Capital introduction (Ofer Abarbanel online library)

Capital introduction is a service offered by most large brokerage firms as part of the prime brokerage package accessed by hedge funds that choose to prime at a particular firm. Capital introduction works as a form of “quasi-marketing” whereby clients are introduced to investors without violating SEC rules regarding fund marketing.[1]

In exchange for granting the broker custody (clearing, custody and asset servicing), securities lending, and financing, the hedge fund client is granted access to Capital Introduction services, as well as risk management and consulting services.

Morgan Stanley Prime Brokerage reports to have established the capital introductions concept in 1997[2] to connect clients with target investors. As hedge funds are by and large unregulated by the SEC,[3] Capital introductions teams are effectively barred from “marketing” a fund, and instead work to “introduce” clients to institutional investors (endowments, foundations, fund of funds, pension funds, family offices and private banks) that have expressed interest in the particular hedge fund strategy. Capital introductions teams are traditionally discouraged from engaging with investors on a particular fund post the introduction, except to garner feedback, as this could be interpreted as marketing.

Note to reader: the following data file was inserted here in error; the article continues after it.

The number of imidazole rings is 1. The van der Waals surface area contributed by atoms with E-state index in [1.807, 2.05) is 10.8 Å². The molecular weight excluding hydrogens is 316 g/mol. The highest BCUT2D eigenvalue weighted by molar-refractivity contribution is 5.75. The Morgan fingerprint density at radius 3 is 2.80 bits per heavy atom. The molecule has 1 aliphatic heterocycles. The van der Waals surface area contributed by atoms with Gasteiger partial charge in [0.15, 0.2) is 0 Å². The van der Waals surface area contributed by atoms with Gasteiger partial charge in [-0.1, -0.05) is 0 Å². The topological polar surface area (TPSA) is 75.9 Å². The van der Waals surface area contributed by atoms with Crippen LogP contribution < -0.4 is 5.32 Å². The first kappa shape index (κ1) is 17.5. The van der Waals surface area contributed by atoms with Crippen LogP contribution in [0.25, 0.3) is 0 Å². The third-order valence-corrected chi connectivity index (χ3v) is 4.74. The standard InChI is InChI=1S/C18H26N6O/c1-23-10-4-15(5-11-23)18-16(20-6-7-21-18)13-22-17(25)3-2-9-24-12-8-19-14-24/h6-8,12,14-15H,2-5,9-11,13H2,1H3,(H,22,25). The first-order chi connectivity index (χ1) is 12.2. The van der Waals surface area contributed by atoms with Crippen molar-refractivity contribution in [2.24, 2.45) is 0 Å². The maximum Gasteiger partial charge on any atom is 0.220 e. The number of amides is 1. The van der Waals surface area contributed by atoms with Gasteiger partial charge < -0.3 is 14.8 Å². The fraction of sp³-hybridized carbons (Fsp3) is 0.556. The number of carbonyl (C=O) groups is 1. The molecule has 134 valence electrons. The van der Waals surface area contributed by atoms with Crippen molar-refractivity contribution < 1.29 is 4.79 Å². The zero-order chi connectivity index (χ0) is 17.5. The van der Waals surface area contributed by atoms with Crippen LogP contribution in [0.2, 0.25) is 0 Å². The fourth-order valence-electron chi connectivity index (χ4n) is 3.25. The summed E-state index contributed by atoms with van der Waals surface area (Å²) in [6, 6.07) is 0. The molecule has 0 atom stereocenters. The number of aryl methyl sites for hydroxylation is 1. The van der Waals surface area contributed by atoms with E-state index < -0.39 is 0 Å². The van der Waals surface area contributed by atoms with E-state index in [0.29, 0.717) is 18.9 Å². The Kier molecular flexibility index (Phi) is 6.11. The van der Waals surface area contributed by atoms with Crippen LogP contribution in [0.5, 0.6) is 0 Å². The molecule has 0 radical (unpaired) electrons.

Capital introductions teams work with both new launches looking for seed, anchor or “day one” capital, in addition to established clients that are already sizable and may be either launching a new product or looking to increase the size of their current fund. Capital introduction services are often instrumental to new launches, as it can be difficult to raise assets for a new fund. The initial capital raise is critical, as Wells Fargo estimates the break-even point for an established fund to be around $200mm,[4] though smaller structures could require less capital. Historically, funds have launched with anywhere between $5mm and $1Bn in capital day one.

Investors that participate in Capital introductions programs are uncompensated, as the relationship is symbiotic. Investors engage with the team to receive information on potential managers, industry flow and search queries, and in turn, the team is able to provide clients with introductions to interested investors.


  1. ^“The investor’s view of capital introduction”. Hedgeweek. 2018-09-18. Retrieved 2019-04-11.
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  4. ^“Archived copy”. Archived from the original on 2014-07-06. Retrieved 2014-06-30.


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